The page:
Stony Brook professor: Foul smell off Great South Bay could be dangerous in large amounts
The foul odor being smelt by some near the Great South Bay could actually be toxic in large concentrations, experts say.
Scientists say large amounts of decaying seaweed originally from Japan are being reported along the South Shore and in Heckscher State Park.
Some people say it smells like rotten eggs or spoiled meat, but many agree it can be overwhelming and makes walking around the shoreline and other parts of the bay unpleasant.
Stony Brook University professor Dr. Christopher Gobler says the outbreak was not expected and that it’s a major warning sign of nitrogen water pollution in the bay.
He says the seaweed called dasysiphonica japonica thrives on high nitrogen and carbon dioxide in the water from sewer runoff, and conditions in Suffolk County are perfect for its fast growth.
“And it’s just yet another symptom of the series of insults we have to the bay—water quality impairments, mahogany giant brown tide and this bloom—all of which are harmful to marine life and all of which are promoted by excessive nitrogen,” Gobler says.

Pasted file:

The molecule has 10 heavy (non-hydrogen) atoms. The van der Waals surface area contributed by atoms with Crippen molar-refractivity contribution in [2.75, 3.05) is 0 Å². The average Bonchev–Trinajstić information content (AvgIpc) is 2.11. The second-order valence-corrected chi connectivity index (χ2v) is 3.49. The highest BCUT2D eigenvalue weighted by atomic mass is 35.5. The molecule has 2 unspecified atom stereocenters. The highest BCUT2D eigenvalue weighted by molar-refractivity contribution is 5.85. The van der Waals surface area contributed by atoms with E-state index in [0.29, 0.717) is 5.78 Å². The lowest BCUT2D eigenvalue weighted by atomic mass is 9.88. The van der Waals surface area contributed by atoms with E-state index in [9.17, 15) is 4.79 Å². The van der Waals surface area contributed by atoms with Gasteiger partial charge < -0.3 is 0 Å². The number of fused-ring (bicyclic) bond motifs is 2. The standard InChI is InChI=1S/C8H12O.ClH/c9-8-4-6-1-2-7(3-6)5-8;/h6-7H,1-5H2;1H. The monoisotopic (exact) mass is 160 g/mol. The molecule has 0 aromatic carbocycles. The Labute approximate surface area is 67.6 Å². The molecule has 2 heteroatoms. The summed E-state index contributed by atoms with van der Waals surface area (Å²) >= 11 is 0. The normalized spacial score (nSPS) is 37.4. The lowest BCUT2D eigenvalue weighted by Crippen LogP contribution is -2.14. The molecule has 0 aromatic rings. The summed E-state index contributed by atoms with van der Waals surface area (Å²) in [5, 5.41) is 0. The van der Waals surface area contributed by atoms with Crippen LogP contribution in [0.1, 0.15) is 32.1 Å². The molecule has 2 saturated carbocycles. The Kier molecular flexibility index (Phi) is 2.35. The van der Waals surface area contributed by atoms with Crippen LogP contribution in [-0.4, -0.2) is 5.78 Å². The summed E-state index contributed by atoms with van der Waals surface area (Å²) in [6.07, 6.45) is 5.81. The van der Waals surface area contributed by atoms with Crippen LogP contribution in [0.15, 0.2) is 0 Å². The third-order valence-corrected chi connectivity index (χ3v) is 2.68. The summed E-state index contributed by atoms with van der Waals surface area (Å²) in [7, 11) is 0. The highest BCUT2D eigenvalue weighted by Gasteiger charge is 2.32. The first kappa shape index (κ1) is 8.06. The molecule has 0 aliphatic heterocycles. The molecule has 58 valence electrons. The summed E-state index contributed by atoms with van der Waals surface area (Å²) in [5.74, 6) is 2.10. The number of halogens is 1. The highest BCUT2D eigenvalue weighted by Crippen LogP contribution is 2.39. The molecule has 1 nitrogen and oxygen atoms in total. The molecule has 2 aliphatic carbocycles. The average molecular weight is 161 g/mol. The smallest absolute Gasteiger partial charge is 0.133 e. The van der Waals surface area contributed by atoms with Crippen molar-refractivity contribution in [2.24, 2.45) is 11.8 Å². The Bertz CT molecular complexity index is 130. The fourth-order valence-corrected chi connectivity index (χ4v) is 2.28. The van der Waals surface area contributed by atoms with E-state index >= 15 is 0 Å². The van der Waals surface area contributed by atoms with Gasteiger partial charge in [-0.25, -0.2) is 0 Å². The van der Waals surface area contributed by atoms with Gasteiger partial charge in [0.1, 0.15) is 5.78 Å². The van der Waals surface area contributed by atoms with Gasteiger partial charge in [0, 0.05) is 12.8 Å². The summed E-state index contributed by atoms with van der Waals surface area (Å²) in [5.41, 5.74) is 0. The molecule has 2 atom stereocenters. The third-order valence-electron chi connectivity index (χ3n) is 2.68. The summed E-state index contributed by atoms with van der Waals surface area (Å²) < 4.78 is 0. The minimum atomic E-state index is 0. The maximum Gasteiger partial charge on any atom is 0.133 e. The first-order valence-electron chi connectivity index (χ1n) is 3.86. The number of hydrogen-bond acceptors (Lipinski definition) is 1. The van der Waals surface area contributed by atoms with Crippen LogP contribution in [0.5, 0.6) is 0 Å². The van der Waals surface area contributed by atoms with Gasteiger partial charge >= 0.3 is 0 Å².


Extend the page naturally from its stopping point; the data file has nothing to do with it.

He says the smell is from hydrogen sulfide gas, which is coming off of the seaweed.
Gobler says in high enough concentrations, the gas can be harmful to both people and pets so it’s best not to spend a lot of time at parks if the odor is smelt.
The seaweed and its associated red tide can also reduce oxygen in the water, threatening sea life.
Oyster farmer Keith Powell says it’s a growing concern.
“And it seems each year the times that these blooms are out of control does seem to be increasing,” Powell says.
Scientists say this type of invasive seaweed has been discovered up the shoreline of the Great South Bay all the way east to the Peconic Bay.